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| 2 minutes read

Recognizing Risk: When Pursuing A Competitive Edge Creates Exposure to Trade Secret Claims

A well-known idiom - widely credited to Ben Franklin in the 1700s - is that an ounce of prevention is worth a pound of cure. Yet, few companies actively train their personnel to recognize the risk of a trade secret misappropriation claim posed by (overly) aggressive business tactics. The cost of an hour-long training session pales in comparison to the cost of defending, even if prevailing in, a trade secret action.

A trade secret claim generally requires, among other things, a defendant to have gained access to trade secret information via improper means. Such improper means often result from a zealous appetite for competitive intelligence or a business “edge.” Complainants typically allege a breach of a duty of confidence (e.g., a non-disclosure or employment agreement), unauthorized access, acquisition by fraud, or an overt act of corporate espionage. In many instances, an experienced litigator can use a bit of smoke to create a reasonable inference of plausible trade secret misappropriation that will likely cause a defendant to incur significant legal expenses.  

Companies can likely reduce their risk by implementing policies and providing training that advise personnel on the risks associated with certain conduct. For example, encouraging business leaders to use procedures for formally tracking and routinely reviewing contractual obligations (e.g., joint venture agreements, NDAs, customer-supplier contracts) is a good first step. Too often trade secret claims arise because certain terms of an agreement were overlooked or forgotten over time. Even an inadvertent use of protected information can lead to a viable misappropriation claim. Setting the rules of the road and fostering compliance amongst stakeholders might help guard against such a claim.

Recent case activity over the past few years demonstrates how quickly looking for a competitive edge can lead to a trade secret problem. In Epic and Appian, the plaintiffs’ evidence established that the defendants’ personnel, including high-ranking executives, had gained unauthorized access to competitors' systems using false identities and login credentials. Any experienced trial attorney should tell you that this “black hat” will at least distract the fact finder, if not lead to an outright inference of misconduct. Yet, employees may view such means for obtaining competitive intelligence as appropriate in the absence of adequate training and guidance.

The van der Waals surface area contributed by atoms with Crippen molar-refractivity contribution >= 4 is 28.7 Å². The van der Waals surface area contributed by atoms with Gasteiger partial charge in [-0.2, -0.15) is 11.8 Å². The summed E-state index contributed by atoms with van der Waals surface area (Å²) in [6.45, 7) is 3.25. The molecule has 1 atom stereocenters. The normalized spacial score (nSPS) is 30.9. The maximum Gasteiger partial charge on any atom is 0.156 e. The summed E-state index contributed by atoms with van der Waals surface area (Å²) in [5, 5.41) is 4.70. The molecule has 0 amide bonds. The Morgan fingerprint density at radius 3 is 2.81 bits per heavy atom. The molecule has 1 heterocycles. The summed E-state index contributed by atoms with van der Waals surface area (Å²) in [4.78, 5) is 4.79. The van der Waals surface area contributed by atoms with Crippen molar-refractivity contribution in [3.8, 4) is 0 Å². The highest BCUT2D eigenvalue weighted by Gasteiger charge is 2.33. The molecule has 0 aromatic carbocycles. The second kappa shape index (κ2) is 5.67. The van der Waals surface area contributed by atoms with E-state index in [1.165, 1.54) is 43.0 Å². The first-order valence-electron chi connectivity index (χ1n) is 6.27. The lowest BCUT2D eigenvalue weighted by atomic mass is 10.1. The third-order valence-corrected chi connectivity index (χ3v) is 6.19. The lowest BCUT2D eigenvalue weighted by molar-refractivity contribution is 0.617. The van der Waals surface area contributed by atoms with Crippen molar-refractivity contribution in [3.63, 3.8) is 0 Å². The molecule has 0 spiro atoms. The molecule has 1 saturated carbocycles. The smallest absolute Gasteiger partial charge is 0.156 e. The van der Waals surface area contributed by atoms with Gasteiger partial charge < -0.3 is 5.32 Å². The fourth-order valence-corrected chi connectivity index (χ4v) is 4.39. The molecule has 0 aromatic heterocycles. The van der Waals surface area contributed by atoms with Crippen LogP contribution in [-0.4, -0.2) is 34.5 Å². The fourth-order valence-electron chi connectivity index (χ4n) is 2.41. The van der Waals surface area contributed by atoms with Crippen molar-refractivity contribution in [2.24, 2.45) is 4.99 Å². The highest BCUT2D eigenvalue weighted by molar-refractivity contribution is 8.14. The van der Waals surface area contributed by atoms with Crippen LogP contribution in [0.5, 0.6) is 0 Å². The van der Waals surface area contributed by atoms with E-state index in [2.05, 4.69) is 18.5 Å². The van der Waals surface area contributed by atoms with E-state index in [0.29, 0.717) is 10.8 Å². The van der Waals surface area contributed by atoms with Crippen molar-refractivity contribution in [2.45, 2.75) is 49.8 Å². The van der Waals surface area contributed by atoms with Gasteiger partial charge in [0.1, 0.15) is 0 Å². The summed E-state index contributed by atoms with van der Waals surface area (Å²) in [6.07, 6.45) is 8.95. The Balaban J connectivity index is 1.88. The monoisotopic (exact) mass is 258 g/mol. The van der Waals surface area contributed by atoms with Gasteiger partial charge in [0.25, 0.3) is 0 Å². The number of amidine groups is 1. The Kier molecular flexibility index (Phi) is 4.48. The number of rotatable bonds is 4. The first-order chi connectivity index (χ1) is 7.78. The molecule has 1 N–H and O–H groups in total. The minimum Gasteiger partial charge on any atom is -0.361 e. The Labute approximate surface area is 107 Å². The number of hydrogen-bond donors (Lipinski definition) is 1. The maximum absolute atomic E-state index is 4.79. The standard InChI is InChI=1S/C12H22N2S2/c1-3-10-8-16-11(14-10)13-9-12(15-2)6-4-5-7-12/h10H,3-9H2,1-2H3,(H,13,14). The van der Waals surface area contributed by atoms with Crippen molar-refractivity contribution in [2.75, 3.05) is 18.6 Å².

In a bid-rigging and trade secret scandal involving gas turbines, GE accused Siemens of illegally obtaining, disseminating, and using GE's confidential bid pricing to win the customer's business. More specifically, Siemens' personnel used dinners, gifts, and football tickets to improperly solicit GE's pricing information from the customer's personnel. Siemens ultimately settled the case with GE, and Siemens' employees plead guilty to criminal charges. While the facts of that case might be egregious, it is not hard to imagine an employee being asked to seek out a competitor's pricing information from a third party. Recognizing when one might cross a line in this pursuit is critical. 

The trade secret case landscape is also littered with defendants who were alleged to have hired a competitor's former employee for the purpose of extracting competitive intelligence. How might these cases have been different had the new hire been advised and trained on the expectations concerning his, her, or their obligations to a former employer?

Corporate policies and training might not prevent one bad actor from pursuing such courses of action, but these devices may at least direct personnel in a less risky direction or allow them or others to recognize the inherent risk of such conduct before the company experiences the reputational stain and cost of defending a trade secret suit.

. . . an ounce of prevention is worth a pound of cure.  


intellectual property, trade secrets